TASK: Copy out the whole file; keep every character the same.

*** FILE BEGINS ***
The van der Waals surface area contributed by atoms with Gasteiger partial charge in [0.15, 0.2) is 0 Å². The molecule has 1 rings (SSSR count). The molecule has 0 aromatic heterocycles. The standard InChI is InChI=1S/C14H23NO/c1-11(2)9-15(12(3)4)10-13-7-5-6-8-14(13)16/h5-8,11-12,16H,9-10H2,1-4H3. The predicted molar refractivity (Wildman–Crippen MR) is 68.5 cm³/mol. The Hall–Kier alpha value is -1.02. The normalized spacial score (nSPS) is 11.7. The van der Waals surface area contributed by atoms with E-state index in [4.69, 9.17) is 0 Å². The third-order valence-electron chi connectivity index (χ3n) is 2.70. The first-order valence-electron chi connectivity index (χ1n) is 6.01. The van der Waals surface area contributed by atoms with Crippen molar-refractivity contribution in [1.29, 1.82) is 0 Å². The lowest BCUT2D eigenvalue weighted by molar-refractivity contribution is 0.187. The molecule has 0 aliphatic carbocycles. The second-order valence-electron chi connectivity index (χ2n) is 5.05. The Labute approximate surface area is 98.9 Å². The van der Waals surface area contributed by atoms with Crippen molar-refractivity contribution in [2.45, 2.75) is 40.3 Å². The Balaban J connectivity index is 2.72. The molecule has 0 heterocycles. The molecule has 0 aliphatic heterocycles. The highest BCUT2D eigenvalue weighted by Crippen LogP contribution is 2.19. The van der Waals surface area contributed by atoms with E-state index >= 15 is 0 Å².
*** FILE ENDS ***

The van der Waals surface area contributed by atoms with Gasteiger partial charge in [0.15, 0.2) is 0 Å². The molecule has 1 rings (SSSR count). The molecule has 0 aromatic heterocycles. The standard InChI is InChI=1S/C14H23NO/c1-11(2)9-15(12(3)4)10-13-7-5-6-8-14(13)16/h5-8,11-12,16H,9-10H2,1-4H3. The predicted molar refractivity (Wildman–Crippen MR) is 68.5 cm³/mol. The Hall–Kier alpha value is -1.02. The normalized spacial score (nSPS) is 11.7. The van der Waals surface area contributed by atoms with E-state index in [4.69, 9.17) is 0 Å². The third-order valence-electron chi connectivity index (χ3n) is 2.70. The first-order valence-electron chi connectivity index (χ1n) is 6.01. The van der Waals surface area contributed by atoms with Crippen molar-refractivity contribution in [1.29, 1.82) is 0 Å². The lowest BCUT2D eigenvalue weighted by molar-refractivity contribution is 0.187. The molecule has 0 aliphatic carbocycles. The second-order valence-electron chi connectivity index (χ2n) is 5.05. The Labute approximate surface area is 98.9 Å². The van der Waals surface area contributed by atoms with Crippen molar-refractivity contribution in [2.45, 2.75) is 40.3 Å². The Balaban J connectivity index is 2.72. The molecule has 0 heterocycles. The molecule has 0 aliphatic heterocycles. The highest BCUT2D eigenvalue weighted by Crippen LogP contribution is 2.19. The van der Waals surface area contributed by atoms with E-state index >= 15 is 0 Å².